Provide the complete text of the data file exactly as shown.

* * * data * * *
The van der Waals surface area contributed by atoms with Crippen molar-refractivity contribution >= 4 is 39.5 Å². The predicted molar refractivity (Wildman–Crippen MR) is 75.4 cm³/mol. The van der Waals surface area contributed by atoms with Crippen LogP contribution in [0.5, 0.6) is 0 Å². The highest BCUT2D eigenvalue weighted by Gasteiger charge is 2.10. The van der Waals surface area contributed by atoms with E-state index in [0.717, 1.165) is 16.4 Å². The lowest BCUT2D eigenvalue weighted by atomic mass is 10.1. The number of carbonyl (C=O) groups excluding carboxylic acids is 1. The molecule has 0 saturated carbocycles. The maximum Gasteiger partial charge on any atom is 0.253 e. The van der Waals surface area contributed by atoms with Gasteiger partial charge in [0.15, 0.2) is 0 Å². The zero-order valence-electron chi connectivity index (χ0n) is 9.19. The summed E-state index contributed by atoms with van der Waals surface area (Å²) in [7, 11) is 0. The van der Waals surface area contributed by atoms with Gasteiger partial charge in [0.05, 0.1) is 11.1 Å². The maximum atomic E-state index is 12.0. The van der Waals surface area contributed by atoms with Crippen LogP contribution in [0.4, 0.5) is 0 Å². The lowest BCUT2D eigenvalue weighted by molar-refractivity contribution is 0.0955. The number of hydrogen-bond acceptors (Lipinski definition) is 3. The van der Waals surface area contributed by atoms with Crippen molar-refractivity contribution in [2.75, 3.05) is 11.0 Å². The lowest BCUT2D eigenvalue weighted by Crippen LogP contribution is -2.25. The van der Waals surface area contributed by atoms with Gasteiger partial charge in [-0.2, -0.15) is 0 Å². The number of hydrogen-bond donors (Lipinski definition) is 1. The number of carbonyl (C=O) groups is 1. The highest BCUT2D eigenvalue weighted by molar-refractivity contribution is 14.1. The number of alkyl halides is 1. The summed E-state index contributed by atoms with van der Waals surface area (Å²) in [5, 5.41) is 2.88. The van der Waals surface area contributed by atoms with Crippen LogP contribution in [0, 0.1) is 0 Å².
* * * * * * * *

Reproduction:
The van der Waals surface area contributed by atoms with Crippen molar-refractivity contribution >= 4 is 39.5 Å². The predicted molar refractivity (Wildman–Crippen MR) is 75.4 cm³/mol. The van der Waals surface area contributed by atoms with Crippen LogP contribution in [0.5, 0.6) is 0 Å². The highest BCUT2D eigenvalue weighted by Gasteiger charge is 2.10. The van der Waals surface area contributed by atoms with E-state index in [0.717, 1.165) is 16.4 Å². The lowest BCUT2D eigenvalue weighted by atomic mass is 10.1. The number of carbonyl (C=O) groups excluding carboxylic acids is 1. The molecule has 0 saturated carbocycles. The maximum Gasteiger partial charge on any atom is 0.253 e. The van der Waals surface area contributed by atoms with Gasteiger partial charge in [0.15, 0.2) is 0 Å². The zero-order valence-electron chi connectivity index (χ0n) is 9.19. The summed E-state index contributed by atoms with van der Waals surface area (Å²) in [7, 11) is 0. The van der Waals surface area contributed by atoms with Gasteiger partial charge in [0.05, 0.1) is 11.1 Å². The maximum atomic E-state index is 12.0. The van der Waals surface area contributed by atoms with Crippen LogP contribution in [0.4, 0.5) is 0 Å². The lowest BCUT2D eigenvalue weighted by molar-refractivity contribution is 0.0955. The number of hydrogen-bond acceptors (Lipinski definition) is 3. The van der Waals surface area contributed by atoms with Crippen molar-refractivity contribution in [2.75, 3.05) is 11.0 Å². The lowest BCUT2D eigenvalue weighted by Crippen LogP contribution is -2.25. The van der Waals surface area contributed by atoms with Gasteiger partial charge in [-0.2, -0.15) is 0 Å². The number of hydrogen-bond donors (Lipinski definition) is 1. The number of carbonyl (C=O) groups is 1. The highest BCUT2D eigenvalue weighted by molar-refractivity contribution is 14.1. The number of alkyl halides is 1. The summed E-state index contributed by atoms with van der Waals surface area (Å²) in [5, 5.41) is 2.88. The van der Waals surface area contributed by atoms with Crippen LogP contribution in [0, 0.1) is 0 Å².